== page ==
However, it was informed that IGA had better aircraft pricing along with an improved maintenance package and a faster delivery schedule. In 2018, petitions were filed by multiple litigants, advocates, lawyers, AAP MP, and politicians in the Supreme Court claiming the procedural irregularities in the Rafale deal and on 14th December 2018, the plea was dismissed by the court and with due evidence, the court mentioned that there they noticed no irregularity in the decision-making process, pricing or selection of an off-set partner.

However, the review petitions challenging the judgment were dismissed by the court on 14th November 2019.


The development of any country is only achievable when the economy of the country is strong and no hindrance would weaken the economy. Corruption is a social evil and one of the factors that affect the development of the country as the economic system is directly affected due to corruption.

There have been many cases that were being reported for corruption in India and thus have been on the news for a long time.

The government has taken many initiatives to curb corruption and thus enacted the laws related to it. India Penal Code along with other acts like the Money Laundering Act or Black Money Act, Prevention of Corruption Act mentions the offense and provides punishment for the Act of corruption.

Even being a developed country and having a powerful legal system with such provisions, there is no complete eradication of the corruption from the country however there has been a fall in the position which makes India a less corrupt country out of the other developed nations.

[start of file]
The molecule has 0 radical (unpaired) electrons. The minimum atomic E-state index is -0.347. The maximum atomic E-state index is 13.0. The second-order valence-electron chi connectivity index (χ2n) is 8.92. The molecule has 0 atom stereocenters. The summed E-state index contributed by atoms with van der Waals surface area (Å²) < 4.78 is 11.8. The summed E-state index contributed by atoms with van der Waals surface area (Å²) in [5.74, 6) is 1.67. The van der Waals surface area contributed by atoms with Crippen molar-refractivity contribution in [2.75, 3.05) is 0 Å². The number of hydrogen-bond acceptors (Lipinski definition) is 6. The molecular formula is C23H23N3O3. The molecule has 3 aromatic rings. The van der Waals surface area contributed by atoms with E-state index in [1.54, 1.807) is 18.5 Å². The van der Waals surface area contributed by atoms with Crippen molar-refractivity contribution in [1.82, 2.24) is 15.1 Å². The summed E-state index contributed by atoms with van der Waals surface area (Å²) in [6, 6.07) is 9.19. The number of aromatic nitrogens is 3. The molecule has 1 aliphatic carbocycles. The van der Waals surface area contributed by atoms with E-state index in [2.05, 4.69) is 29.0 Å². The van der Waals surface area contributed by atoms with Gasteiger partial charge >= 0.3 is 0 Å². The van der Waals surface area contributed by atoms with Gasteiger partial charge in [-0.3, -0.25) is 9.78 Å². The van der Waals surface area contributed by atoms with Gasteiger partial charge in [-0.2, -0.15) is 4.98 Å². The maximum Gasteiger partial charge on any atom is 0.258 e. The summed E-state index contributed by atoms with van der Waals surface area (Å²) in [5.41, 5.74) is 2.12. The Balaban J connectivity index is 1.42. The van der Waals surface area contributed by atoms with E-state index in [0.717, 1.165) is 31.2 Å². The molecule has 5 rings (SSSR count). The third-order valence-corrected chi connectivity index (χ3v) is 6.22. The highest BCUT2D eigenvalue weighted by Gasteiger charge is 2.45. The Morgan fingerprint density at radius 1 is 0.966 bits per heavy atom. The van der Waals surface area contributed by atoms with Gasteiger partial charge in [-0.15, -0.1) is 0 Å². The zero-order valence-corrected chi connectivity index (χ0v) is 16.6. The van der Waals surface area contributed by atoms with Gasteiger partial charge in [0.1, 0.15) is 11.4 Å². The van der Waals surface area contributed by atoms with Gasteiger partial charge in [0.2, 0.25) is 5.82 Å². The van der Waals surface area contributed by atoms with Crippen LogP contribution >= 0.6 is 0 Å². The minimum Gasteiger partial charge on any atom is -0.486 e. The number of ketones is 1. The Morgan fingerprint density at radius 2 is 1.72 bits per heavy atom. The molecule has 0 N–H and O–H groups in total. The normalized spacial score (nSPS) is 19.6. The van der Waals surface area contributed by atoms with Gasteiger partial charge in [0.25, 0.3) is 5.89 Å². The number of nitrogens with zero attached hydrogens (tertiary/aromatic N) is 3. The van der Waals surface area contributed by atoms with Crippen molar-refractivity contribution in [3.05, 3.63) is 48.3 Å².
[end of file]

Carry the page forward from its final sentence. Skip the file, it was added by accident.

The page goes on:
1. Harshad S. Mehta & Ors Vs the State of Maharashtra, Appeal (crl.) 319-320 of 1996
  2. Prachi Juneja, “The Harshad Mehta Scam in India (1992)” available at:managementstudyguide.com (last visited on 22 July, 2021)
  3. “Indian helicopter bribery scandal” available at: /nja.gov.in (last visited on 22 July, 2021)
  4. PTI, “VVIP Choppers Scam: ED Arrests Businessman in Rs 3,600-crore Money Laundering Case “ available at: news18.com(last visited on 22 July, 2021)
  5. Vijay Mallaya Vs State Bank of India, AIR 2019 Kant 23
  6. Team Lapaas, “What is Vijay Mallya’s Scam? Vijay Mallya Case Study” available at: lapaas.com/ (last visited on 22 July, 2021)
  7. Abdul Karim Telgi and Others Vs Union of India and Others, Criminal Appeal No. 58 Of 2010
  8. “Abdul Karim Telgi Scam: The Stamp Paper Scam 2003” available at: blog.finology.in (last visited on 22 July, 2021)
  9. CBI Vs A. Raja and Others, 45 (A) 2009
  10.  Uzair Ahmad Khan, “Case Study of 2G Spectrum Case” available at: blog.ipleaders.in (last visited on 22 July, 2021)
  11. “Remembering Coffin Gate: The ‘scam’ that ended George Fernandes’ political career” available at: moneycontrol.coml (last visited on 22 July, 2021)
  12. Manohar Lal Sharma Vs Narendra Damodardas Modi, WP (Crl.) 225/2018